I Don’t Like Perl

The transition is complete. I am now a full blown Python weenie. I’ve recently had cause to write some Perl, something I haven’t done in several years and I’ve come to the conclusion that Perl is ugly. Once upon a time I was a Perl weenie. I relished in the freedom and flexibility that Perl gave me compared to the difficulty of implementing complex data structures in shell and the lack of portability of compiled C or C++. I could do magical things with Perl. I could parse and print with power and flexibility that had seemed an impossible dream. I could extract obscure mail statistics from the arcane log entries of sendmail. I could write CGI scripts.

I also remember struggling with how to implement hashes of arrays, or hashes of hashes. I remember scratching my head as I tried to intuit which context I should be in when asking for my data back. I knew I’d put in it the container, though I wasn’t quite sure what the container was. I knew I had to ask politely for my data back, but I wasn’t sure if I should be saying Please or Por Favor. What I was trying to do wasn’t simple, after all, so it was only right that it should be a challenge to get the code right. I remember going back to that program after six months and having to struggle with the same things because I wanted to change the program.

Recently I once again had to re-learn aspects of Perl that had been replaced with more Pythonic information. How exactly do you implement a dictionary in Perl again? I seem to remember # characters. Or was it @’s? I had to read other people’s code, interpreting single character variables, inline print statements and => syntax. Oh yes, and the brackets. So many brackets.

After this wrestling I have come to agree with those who disparage Perl by saying that it is a write-only language. It has a wealth of modules that connect it to databases, the web, XML and all the modern cool stuff. It has inbuilt =pod documentation. It has reference material aplenty. It is also ugly. While it is possible to write nicely readable Perl, it takes work, work that many hackers simply do not take the time to do. I have been guilty of this, too, since in Perl it is just so easy to fire off a single line of if (( $# => ‘doing’ )) { print } $and (@some) {$#other} ‘stuff’ + “\n”;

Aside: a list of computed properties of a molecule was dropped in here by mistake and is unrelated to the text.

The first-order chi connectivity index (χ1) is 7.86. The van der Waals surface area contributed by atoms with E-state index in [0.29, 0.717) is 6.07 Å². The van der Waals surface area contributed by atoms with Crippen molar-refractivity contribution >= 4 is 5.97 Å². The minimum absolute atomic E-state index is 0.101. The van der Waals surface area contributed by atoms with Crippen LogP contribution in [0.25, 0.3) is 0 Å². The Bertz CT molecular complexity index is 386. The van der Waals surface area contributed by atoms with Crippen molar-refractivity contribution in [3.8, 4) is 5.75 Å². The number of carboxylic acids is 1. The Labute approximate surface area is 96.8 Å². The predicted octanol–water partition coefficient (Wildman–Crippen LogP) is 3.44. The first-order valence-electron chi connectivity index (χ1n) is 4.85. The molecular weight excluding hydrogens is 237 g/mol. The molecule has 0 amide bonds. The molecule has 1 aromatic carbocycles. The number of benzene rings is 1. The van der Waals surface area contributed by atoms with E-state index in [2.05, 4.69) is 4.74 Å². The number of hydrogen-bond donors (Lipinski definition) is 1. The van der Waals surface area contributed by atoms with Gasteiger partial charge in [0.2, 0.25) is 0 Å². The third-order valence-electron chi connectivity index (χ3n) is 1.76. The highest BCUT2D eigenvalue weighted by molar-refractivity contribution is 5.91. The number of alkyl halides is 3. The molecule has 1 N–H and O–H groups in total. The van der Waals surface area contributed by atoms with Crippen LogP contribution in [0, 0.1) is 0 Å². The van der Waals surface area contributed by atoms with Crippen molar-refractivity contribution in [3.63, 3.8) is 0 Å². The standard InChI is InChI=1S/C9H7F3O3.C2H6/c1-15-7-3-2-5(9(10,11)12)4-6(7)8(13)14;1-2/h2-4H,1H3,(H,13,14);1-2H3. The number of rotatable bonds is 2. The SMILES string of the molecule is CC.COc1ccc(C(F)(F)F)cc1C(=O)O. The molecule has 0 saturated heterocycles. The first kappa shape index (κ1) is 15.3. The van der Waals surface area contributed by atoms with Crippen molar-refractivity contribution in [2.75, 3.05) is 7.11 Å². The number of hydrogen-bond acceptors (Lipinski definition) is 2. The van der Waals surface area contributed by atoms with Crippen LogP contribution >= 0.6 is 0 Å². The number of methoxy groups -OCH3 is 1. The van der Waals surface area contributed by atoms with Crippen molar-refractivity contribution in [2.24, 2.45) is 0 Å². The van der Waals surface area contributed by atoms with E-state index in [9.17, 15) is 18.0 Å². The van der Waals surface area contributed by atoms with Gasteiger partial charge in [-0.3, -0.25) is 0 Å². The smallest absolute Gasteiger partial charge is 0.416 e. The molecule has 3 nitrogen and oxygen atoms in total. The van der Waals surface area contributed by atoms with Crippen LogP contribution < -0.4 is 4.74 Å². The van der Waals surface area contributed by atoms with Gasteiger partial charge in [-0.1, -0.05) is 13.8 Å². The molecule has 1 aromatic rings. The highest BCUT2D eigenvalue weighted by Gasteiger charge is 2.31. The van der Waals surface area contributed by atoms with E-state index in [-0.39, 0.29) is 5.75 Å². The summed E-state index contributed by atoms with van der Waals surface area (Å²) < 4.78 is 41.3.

It is possible to write ugly Python. It is possible to write complex and confusing code. I’m looking at you ZopeCMF 2.x, aided and abetted by Twisted on occasion. Even at its worst, you can find your way through the seemingly endless Tracebacks to find out what’s going on with reasonably helpful default error messages. You can read the code more easily because of all the whitespace and fewer brackets. I can go back to code I wrote six months ago and not spend a couple of hours wondering what I was trying to achieve.

Much of this is due to a level of maturity and ability that is only gained from years of practicing your craft. You have to make mistakes, and learn from them, over an extended period of time to truly understand why comments are so important, and what sort of comments are best. You learn what level of modularity is required, that too much can be just as bad as not enough. You learn that even ordinarily great code will contain islands of poorly commented and obscure algorithms. You will gnash your teeth in frustration at the colleague responsible, but you will be able to figure things out.

After reading some Perl (specifically: tv_grab_au) today I realised that the reason I don’t like Perl is the same reason I don’t like the islands of poor coding that I sometimes come across: it’s a jarring experience. When you’re used to sailing smoothly along, coding  productively in the sunshine, it’s upsetting to have a cold wind blow up out of nowhere and set your boat to rocking. I am so used to the smooth sailing of Python that to be forced to use Perl is frustrating and annoying.

Programming language choice can be a highly personal thing, so I don’t want to get started on a language war here. I’m simply trying to explain how my personal choice of preferred language has come about. Nowadays the features of both languages are fairly comparable, and though CPAN still beats Python for sheer volume, Python doesn’t need 19 implementations of logging. The greatest advantage that Perl enjoys is that it comes installed on virtually every unix OS available. You are unlikely to find Python on Solaris or HP-UX, but the odds are good that you’ll find at least Perl 5.6. I long for the day when Python 2.3 or .4 is also available as standard.

Until then I’ll have to continue wrestling with the occasional piece of Perl while doing my own work in Python where I can.

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